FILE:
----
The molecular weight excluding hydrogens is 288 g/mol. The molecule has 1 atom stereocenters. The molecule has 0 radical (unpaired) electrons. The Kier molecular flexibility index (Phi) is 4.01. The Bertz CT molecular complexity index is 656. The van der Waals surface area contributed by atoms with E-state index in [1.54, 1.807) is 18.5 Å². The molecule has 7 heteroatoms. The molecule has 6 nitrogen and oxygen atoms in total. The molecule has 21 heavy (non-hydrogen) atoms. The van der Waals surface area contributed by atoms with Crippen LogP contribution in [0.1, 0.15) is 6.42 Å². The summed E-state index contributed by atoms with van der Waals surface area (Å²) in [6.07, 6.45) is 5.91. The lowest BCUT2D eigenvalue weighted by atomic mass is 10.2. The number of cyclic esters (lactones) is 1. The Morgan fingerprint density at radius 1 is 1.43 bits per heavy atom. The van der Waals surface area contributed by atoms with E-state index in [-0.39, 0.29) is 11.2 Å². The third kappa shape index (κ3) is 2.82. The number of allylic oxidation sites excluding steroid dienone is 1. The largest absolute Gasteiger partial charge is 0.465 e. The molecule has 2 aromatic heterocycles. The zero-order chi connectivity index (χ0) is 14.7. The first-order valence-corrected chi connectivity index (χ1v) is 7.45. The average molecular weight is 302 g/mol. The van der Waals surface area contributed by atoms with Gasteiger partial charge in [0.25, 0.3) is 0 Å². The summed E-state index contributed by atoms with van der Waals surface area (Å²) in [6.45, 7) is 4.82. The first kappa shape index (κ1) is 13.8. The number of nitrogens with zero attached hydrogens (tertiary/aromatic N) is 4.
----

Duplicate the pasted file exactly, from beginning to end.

The molecular weight excluding hydrogens is 288 g/mol. The molecule has 1 atom stereocenters. The molecule has 0 radical (unpaired) electrons. The Kier molecular flexibility index (Phi) is 4.01. The Bertz CT molecular complexity index is 656. The van der Waals surface area contributed by atoms with E-state index in [1.54, 1.807) is 18.5 Å². The molecule has 7 heteroatoms. The molecule has 6 nitrogen and oxygen atoms in total. The molecule has 21 heavy (non-hydrogen) atoms. The van der Waals surface area contributed by atoms with Crippen LogP contribution in [0.1, 0.15) is 6.42 Å². The summed E-state index contributed by atoms with van der Waals surface area (Å²) in [6.07, 6.45) is 5.91. The lowest BCUT2D eigenvalue weighted by atomic mass is 10.2. The number of cyclic esters (lactones) is 1. The Morgan fingerprint density at radius 1 is 1.43 bits per heavy atom. The van der Waals surface area contributed by atoms with E-state index in [-0.39, 0.29) is 11.2 Å². The third kappa shape index (κ3) is 2.82. The number of allylic oxidation sites excluding steroid dienone is 1. The largest absolute Gasteiger partial charge is 0.465 e. The molecule has 2 aromatic heterocycles. The zero-order chi connectivity index (χ0) is 14.7. The first-order valence-corrected chi connectivity index (χ1v) is 7.45. The average molecular weight is 302 g/mol. The van der Waals surface area contributed by atoms with Gasteiger partial charge in [0.25, 0.3) is 0 Å². The summed E-state index contributed by atoms with van der Waals surface area (Å²) in [6.45, 7) is 4.82. The first kappa shape index (κ1) is 13.8. The number of nitrogens with zero attached hydrogens (tertiary/aromatic N) is 4.